ISO Technical Committee 51: Pallets for unit load method of materials handling
ISO TC 51 states its scope of work entailing the "standardization of pallets in general use in the form of platforms or trays on which goods may be packed to form unit loads for handling by mechanical devices". The Technical Committee works in conjunction with other Technical Committees focused on transportation infrastructure to develop interrelated standards. TC 51 is responsible for developing ISO Standard 6780: Flat pallets for intercontinental materials handling—Principal dimensions and tolerances as well as sixteen other standards related to pallet construction and testing.
National Wood Pallet and Container Association
The National Wood Pallet and Container Association (NWPCA) is a trade organization based in the United States representing the interests of wood pallet and container manufacturers.
U.S. DOD, Dept. of Navy, Naval Sea Systems Command
This organization maintains MIL-STD-1660, the standard description of palletized unit loads for the U.S. Military and some allies.
DOD Unit loads generally use 40 in × 48 in (1,016 mm × 1,219 mm) pallets, are less than 4,000 lb (1,814 kg), weatherproof, and stack 16 ft (4.88 m) high. They often use steel pallets, steel straps with notched seals, outdoor plywood, and plastic film. The standard describes tests for stacking, transport, sling, forklift and pallet jack, impact, drop tests, tip, water-retention, and disassembly.
European Committee for Standardization (Comité Européen de Normalisation)
In addition to the other standards it publishes, the European Committee for Standardization, also known as the Comité Européen de Normalisation (CEN), produces standards for pallets. While the standards are voluntary in nature, many companies and organizations involved in transportation have adopted them. The major standard for pallets produced by CEN is ICS: 55.180.20 General purpose pallets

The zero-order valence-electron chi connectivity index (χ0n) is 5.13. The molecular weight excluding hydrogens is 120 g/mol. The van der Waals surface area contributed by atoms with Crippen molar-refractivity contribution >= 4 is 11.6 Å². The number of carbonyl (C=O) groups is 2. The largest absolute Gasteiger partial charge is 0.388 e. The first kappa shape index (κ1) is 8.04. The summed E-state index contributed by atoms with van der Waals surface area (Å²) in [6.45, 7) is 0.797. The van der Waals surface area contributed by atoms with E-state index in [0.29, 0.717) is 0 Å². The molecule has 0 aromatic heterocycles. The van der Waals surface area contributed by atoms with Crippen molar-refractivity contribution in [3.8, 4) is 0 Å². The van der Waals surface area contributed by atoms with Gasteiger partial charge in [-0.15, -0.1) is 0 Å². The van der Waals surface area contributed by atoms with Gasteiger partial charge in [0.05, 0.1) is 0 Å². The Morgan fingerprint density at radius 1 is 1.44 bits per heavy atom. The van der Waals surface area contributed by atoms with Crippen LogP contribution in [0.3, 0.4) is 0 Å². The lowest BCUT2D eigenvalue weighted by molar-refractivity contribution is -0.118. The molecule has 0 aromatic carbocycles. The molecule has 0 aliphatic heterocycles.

Due to the International Plant Protection Convention (abbreviated IPPC), most pallets shipped across national borders must be made of materials that are incapable of being a carrier of invasive species of insects and plant diseases. The standards for these pallets are specified in ISPM 15.
Pallets made of raw, untreated wood are not compliant with ISPM 15. To be compliant the pallets (or other wood packaging material) must meet debarked standards, and must be treated by either of the following means under the supervision of an approved agency:
Heat treatment The wood must be heated to achieve a minimum core temperature of 56 °C (132.8 °F) for at least 30 minutes. Pallets treated via this method bear the initials HT near the IPPC logo.
Chemical fumigation The wood must be fumigated with methyl bromide. Pallets treated via this method bear the initials MB near the IPPC logo. From 19 March 2010 the use of Methyl Bromide as an acceptable treatment according to ISPM15 has now been banned within all EU member states. This is due to causing potential harm to the Earth's stratospheric ozone layer.
Treated wood pallets must be stamped on two opposite sides indicating either HT for heat treated or MB for methyl bromide treatment.
Pallets made of non-wood materials such as steel, aluminum, plastic, or engineered wood products, such as plywood, oriented strand board, or corrugated fiberboard do not need IPPC approval, and are considered to be exempt from ISPM 15 regulations.